A man was arrested outside of a courthouse in New York City for allegedly violating a state statute dealing with criminal contempt in the second degree. He was taken into custody for sharing information about the court system’s “dirty little secret.” It is a practice referred to as “jury nullification” in which juries have the legal power to set a person free if the law used to bring charges against him or her are unfair.
Was it a crime?
The arresting officers contended that the defendant broke a law that disallows people from handing out flyers to entice a course of action within 200 feet of a courthouse. If the information on the flyer pertains to a case being heard that day, then that would be illegal. However, the defendant was not referencing any court case. He was attempting to empower individuals and prospective jurors with knowledge of an additional option to them in the cases if there is a flaw in the process.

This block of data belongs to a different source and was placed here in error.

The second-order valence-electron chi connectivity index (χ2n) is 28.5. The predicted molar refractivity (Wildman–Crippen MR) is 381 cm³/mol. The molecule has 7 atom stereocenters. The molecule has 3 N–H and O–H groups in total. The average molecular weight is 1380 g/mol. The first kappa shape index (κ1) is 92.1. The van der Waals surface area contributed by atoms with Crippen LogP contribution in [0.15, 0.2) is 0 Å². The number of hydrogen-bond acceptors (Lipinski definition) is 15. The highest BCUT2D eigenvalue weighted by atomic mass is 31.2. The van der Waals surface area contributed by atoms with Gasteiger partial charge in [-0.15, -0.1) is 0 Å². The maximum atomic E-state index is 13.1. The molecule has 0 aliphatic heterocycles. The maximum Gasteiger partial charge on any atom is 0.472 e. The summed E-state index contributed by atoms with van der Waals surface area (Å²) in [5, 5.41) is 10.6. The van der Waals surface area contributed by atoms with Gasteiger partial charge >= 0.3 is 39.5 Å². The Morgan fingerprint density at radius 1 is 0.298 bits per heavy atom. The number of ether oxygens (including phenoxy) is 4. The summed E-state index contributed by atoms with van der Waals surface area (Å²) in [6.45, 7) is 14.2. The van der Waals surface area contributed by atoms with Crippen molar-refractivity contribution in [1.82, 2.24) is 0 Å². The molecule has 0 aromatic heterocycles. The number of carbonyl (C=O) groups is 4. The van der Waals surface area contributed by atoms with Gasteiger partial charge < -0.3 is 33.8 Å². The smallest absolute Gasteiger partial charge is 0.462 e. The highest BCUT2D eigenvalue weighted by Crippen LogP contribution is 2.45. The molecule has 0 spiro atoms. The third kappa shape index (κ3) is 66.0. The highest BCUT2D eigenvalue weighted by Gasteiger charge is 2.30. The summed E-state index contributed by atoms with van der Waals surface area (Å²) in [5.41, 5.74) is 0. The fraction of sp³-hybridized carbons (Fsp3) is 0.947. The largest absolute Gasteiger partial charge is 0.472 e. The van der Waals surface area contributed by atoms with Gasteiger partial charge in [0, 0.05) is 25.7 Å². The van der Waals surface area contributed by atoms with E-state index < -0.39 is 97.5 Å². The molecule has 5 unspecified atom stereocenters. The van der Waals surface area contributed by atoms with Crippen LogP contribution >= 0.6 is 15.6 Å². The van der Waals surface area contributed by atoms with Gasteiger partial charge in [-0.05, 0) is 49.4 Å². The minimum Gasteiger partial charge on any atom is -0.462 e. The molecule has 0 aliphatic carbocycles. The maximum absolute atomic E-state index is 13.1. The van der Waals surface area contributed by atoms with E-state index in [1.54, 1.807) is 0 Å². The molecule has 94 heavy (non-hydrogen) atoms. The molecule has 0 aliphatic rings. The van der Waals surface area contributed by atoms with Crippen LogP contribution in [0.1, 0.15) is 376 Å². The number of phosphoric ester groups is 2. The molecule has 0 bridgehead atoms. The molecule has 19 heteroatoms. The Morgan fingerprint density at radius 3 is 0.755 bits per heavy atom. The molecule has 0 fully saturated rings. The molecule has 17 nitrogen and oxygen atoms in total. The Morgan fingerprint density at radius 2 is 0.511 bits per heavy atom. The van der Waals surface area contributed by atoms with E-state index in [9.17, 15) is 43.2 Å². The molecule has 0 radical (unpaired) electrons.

While he was convicted in his first trial, his verdict was overturned by the U.S. Court of Appeals for the 2nd Circuit. The court argued that his actions did not meet the legal standard of a crime but were protected by his First Amendment rights to free speech. So, his rights were the ones to be violated. Informing the public about a legal maneuver that empowers the jury to negate unfair laws is not tantamount to influencing the outcome of a trial. Thus, he was found not guilty in the higher court and his criminal charges were dismissed.
Sticking to his guns
Now that his ordeal is over, the activist will continue to advocate for legal issues that are important to him. The court has affirmed his right to free speech and he will be able to return to the activity that caused him to be wrongfully arrested.